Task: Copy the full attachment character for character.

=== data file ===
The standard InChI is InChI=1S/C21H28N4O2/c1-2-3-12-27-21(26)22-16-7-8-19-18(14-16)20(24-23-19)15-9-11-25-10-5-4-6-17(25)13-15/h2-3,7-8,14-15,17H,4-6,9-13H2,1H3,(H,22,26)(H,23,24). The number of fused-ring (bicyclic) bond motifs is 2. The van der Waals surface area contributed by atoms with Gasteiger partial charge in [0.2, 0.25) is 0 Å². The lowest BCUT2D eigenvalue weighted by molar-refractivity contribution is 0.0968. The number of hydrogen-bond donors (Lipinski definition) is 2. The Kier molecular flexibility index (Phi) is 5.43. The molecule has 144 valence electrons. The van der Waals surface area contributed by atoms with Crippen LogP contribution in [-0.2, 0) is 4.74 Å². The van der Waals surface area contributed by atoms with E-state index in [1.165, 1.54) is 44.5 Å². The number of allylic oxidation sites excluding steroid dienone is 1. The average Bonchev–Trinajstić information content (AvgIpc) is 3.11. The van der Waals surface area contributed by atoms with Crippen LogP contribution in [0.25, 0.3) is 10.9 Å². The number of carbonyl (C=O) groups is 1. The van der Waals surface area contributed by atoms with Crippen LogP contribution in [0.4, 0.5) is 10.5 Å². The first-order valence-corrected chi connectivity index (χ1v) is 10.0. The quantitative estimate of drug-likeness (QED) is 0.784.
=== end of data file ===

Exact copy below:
The standard InChI is InChI=1S/C21H28N4O2/c1-2-3-12-27-21(26)22-16-7-8-19-18(14-16)20(24-23-19)15-9-11-25-10-5-4-6-17(25)13-15/h2-3,7-8,14-15,17H,4-6,9-13H2,1H3,(H,22,26)(H,23,24). The number of fused-ring (bicyclic) bond motifs is 2. The van der Waals surface area contributed by atoms with Gasteiger partial charge in [0.2, 0.25) is 0 Å². The lowest BCUT2D eigenvalue weighted by molar-refractivity contribution is 0.0968. The number of hydrogen-bond donors (Lipinski definition) is 2. The Kier molecular flexibility index (Phi) is 5.43. The molecule has 144 valence electrons. The van der Waals surface area contributed by atoms with Crippen LogP contribution in [-0.2, 0) is 4.74 Å². The van der Waals surface area contributed by atoms with E-state index in [1.165, 1.54) is 44.5 Å². The number of allylic oxidation sites excluding steroid dienone is 1. The average Bonchev–Trinajstić information content (AvgIpc) is 3.11. The van der Waals surface area contributed by atoms with Crippen LogP contribution in [0.25, 0.3) is 10.9 Å². The number of carbonyl (C=O) groups is 1. The van der Waals surface area contributed by atoms with Crippen LogP contribution in [0.4, 0.5) is 10.5 Å². The first-order valence-corrected chi connectivity index (χ1v) is 10.0. The quantitative estimate of drug-likeness (QED) is 0.784.